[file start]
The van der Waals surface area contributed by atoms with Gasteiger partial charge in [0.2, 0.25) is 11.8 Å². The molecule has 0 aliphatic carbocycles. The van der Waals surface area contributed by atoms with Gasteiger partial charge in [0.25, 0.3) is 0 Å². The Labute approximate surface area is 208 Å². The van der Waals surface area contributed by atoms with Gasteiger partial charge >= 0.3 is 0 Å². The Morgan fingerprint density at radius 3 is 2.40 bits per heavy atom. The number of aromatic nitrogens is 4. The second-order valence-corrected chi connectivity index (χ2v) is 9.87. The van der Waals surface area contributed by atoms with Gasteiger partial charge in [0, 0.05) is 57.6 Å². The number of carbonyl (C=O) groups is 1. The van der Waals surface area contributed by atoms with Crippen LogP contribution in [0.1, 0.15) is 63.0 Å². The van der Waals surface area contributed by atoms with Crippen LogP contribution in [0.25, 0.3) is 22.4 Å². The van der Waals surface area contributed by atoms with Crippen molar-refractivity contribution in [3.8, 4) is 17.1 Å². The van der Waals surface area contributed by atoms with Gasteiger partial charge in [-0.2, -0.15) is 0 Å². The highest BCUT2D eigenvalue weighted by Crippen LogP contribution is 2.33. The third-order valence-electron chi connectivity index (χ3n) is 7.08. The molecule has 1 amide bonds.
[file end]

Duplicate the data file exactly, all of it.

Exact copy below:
The van der Waals surface area contributed by atoms with Gasteiger partial charge in [0.2, 0.25) is 11.8 Å². The molecule has 0 aliphatic carbocycles. The van der Waals surface area contributed by atoms with Gasteiger partial charge in [0.25, 0.3) is 0 Å². The Labute approximate surface area is 208 Å². The van der Waals surface area contributed by atoms with Gasteiger partial charge >= 0.3 is 0 Å². The Morgan fingerprint density at radius 3 is 2.40 bits per heavy atom. The number of aromatic nitrogens is 4. The second-order valence-corrected chi connectivity index (χ2v) is 9.87. The van der Waals surface area contributed by atoms with Gasteiger partial charge in [0, 0.05) is 57.6 Å². The number of carbonyl (C=O) groups is 1. The van der Waals surface area contributed by atoms with Crippen LogP contribution in [0.1, 0.15) is 63.0 Å². The van der Waals surface area contributed by atoms with Crippen LogP contribution in [0.25, 0.3) is 22.4 Å². The van der Waals surface area contributed by atoms with Crippen molar-refractivity contribution in [3.8, 4) is 17.1 Å². The van der Waals surface area contributed by atoms with Gasteiger partial charge in [-0.2, -0.15) is 0 Å². The highest BCUT2D eigenvalue weighted by Crippen LogP contribution is 2.33. The third-order valence-electron chi connectivity index (χ3n) is 7.08. The molecule has 1 amide bonds.